Basketball coach Jamie Dixon let his thoughts be known:
"I can't see how any team would improve where they're at by movement," Dixon said.Of course Dixon didn't get it ALL right:
"To me, every situation you have to look at why you're doing it — to improve yourself — and I can't see how moving from the best conference in college basketball history would be a good thing for anybody.
"I know football and all the other sports factor in, as well, but that has to be of utmost consideration. We've got bowl tie-ins greater than any other conference, as far as percentages. What do we have to change for, any team in our conference? This thing just keeps getting better.
Anyway. Dixon had more than just a passing comment about it, too.
Basketball is another reason why I think Pitt should stay put. On top of the reasons I outlined yesterday, Dixon got part of it right. Pitt is in the best basketball league in college basketball. And no, this isn't a contradiction over what I said yesterday. It doesn't matter that Pitt is in a tough basketball conference because there's actually a playoff system in college basketball. Losing one or even a handful of games doesn't throw you out of the championship picture as it can in football. It is to their benefit to be in the Big East for basketball for recruiting, image, etc. Yes, you can say the same about football, but as I pointed out, Pitt would have a much harder time trying to compete for a championship in the Big Ten for football.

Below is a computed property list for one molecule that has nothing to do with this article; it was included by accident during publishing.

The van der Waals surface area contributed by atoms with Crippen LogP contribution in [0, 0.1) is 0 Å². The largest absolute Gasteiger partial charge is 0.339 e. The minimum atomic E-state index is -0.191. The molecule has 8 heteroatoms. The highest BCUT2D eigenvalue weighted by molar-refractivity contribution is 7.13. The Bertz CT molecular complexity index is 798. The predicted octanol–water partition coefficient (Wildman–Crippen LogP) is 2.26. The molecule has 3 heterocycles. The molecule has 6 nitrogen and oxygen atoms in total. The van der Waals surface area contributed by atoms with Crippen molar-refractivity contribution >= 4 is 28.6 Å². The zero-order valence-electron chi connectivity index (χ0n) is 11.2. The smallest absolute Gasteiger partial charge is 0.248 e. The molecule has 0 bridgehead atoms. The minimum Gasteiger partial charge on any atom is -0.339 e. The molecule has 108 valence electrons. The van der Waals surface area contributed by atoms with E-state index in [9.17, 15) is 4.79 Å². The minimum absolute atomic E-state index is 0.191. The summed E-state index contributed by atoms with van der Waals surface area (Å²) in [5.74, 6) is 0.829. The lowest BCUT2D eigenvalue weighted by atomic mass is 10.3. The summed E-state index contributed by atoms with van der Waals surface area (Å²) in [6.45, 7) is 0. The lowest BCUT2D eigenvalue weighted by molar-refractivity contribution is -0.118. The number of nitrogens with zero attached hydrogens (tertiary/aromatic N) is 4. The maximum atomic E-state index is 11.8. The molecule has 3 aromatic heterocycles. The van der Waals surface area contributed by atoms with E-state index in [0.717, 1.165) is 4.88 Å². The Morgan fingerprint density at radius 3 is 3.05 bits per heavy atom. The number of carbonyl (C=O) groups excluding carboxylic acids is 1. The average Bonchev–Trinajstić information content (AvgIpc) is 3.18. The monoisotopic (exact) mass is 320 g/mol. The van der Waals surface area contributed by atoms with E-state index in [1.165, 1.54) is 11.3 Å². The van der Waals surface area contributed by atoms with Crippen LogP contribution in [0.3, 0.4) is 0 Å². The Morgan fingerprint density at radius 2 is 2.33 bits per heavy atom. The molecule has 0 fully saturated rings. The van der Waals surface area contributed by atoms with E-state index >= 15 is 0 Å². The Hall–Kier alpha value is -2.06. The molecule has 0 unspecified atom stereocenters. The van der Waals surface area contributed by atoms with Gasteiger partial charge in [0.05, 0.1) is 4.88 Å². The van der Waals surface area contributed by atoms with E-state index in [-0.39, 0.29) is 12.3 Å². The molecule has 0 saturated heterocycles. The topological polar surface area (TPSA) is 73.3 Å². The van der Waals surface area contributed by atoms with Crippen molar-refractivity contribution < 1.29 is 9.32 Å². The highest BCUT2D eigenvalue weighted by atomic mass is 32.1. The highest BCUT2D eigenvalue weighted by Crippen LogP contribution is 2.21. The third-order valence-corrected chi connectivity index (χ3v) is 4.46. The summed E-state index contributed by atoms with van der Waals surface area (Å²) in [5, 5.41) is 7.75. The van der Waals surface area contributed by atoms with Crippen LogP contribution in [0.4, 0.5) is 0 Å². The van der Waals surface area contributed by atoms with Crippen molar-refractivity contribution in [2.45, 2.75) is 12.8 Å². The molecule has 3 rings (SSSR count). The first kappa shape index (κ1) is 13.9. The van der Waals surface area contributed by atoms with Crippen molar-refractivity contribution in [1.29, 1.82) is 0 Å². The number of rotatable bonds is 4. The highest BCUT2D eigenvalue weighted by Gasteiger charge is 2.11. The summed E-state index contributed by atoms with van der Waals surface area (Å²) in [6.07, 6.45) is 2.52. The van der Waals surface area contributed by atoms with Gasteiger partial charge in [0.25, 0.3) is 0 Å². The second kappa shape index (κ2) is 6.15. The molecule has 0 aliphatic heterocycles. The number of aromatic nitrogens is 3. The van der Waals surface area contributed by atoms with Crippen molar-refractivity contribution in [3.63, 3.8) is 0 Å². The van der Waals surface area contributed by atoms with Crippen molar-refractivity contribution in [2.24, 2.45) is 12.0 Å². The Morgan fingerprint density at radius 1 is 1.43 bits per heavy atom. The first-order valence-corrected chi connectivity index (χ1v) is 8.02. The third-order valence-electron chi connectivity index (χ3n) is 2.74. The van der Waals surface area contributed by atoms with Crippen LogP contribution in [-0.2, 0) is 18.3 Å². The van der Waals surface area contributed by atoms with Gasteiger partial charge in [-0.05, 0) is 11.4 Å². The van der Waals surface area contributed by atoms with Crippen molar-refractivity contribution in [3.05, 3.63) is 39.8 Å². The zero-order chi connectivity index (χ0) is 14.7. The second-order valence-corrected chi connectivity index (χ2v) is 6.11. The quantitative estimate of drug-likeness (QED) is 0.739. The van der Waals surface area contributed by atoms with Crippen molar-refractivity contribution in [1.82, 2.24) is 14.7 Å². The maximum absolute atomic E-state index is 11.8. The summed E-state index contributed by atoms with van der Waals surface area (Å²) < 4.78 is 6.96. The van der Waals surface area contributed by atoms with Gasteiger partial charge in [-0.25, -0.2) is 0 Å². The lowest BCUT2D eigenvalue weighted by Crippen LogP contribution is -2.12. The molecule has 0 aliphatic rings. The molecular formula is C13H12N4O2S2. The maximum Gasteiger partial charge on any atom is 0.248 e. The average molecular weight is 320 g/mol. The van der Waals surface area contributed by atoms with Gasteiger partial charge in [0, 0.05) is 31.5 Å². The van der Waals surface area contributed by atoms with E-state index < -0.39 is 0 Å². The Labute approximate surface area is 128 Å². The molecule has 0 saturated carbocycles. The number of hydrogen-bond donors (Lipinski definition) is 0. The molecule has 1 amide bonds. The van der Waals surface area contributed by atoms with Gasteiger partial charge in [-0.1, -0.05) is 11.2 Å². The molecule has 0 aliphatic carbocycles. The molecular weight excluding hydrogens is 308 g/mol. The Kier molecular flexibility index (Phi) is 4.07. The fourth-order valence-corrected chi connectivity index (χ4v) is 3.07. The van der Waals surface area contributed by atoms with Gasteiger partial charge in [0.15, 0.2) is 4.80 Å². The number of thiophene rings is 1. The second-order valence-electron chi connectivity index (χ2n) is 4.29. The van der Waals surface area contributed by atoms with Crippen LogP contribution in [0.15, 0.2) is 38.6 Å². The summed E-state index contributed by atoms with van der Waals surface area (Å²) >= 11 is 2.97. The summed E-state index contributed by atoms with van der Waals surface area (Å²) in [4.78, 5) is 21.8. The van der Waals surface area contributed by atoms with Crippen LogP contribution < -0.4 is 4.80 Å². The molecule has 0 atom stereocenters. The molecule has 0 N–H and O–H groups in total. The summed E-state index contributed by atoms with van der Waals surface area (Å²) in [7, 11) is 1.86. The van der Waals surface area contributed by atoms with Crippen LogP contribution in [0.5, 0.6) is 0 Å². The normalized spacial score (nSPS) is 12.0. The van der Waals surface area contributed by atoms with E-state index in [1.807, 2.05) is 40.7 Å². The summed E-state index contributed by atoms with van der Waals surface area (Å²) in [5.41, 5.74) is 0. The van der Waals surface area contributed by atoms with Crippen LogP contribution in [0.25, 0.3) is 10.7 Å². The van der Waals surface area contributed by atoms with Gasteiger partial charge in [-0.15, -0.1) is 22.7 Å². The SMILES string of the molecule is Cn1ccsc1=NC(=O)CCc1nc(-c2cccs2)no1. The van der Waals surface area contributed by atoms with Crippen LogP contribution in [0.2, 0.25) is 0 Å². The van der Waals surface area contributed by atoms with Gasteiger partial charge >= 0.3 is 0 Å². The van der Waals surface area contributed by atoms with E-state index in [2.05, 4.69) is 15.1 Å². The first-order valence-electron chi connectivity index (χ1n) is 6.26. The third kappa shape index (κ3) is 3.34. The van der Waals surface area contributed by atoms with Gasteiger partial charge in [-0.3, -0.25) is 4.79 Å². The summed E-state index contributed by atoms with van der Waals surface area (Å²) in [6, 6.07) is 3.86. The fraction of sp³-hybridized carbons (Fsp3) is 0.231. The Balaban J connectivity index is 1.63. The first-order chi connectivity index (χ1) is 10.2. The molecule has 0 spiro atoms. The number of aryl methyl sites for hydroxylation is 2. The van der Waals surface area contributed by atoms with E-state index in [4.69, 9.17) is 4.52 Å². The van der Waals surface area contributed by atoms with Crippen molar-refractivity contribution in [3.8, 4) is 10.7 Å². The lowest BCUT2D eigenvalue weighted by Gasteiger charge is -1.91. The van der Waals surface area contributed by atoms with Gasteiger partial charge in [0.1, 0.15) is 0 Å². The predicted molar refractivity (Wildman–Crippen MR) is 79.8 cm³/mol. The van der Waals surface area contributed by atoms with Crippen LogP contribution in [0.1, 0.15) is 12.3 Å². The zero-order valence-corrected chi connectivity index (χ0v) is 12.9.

Another thing - I've seen/heard a lot of comments saying that Pitt has to go to the Big Ten because if they don't, Rutgers or Syracuse will. I'm sorry, but when exactly did Rutgers or Syracuse football ever become a national football power? Losing Rutgers or Syracuse would be a loss as they're in a major market, but really, how would that significantly affect the Big East? The conference would still have one or the other along with St. John's and Seton Hall basketball in that market. Yes, losing Syracuse basketball would be a significant loss from a competitive standpoint, but with UCONN, Pitt, Georgetown, Louisville, Nova, and others, the Big East would still be considered as one of the best, if not the best, basketball conference in the country.
Losing either of those two schools won't threaten the Big East's automatic BCS birth the way the ACC defections nearly did. Pitt will replace one of those teams with a school that might not fit quite as well, but will be adequate.
Let me be clear about one thing, however. If Pitt is invited to the Big Ten, I think they WILL go. Money speaks louder than even competing for championships and there would certainly be more money for Pitt in the Big Ten. All I'm saying is that from a COMPETITIVE standpoint, Pitt would be making a mistake in my opinion.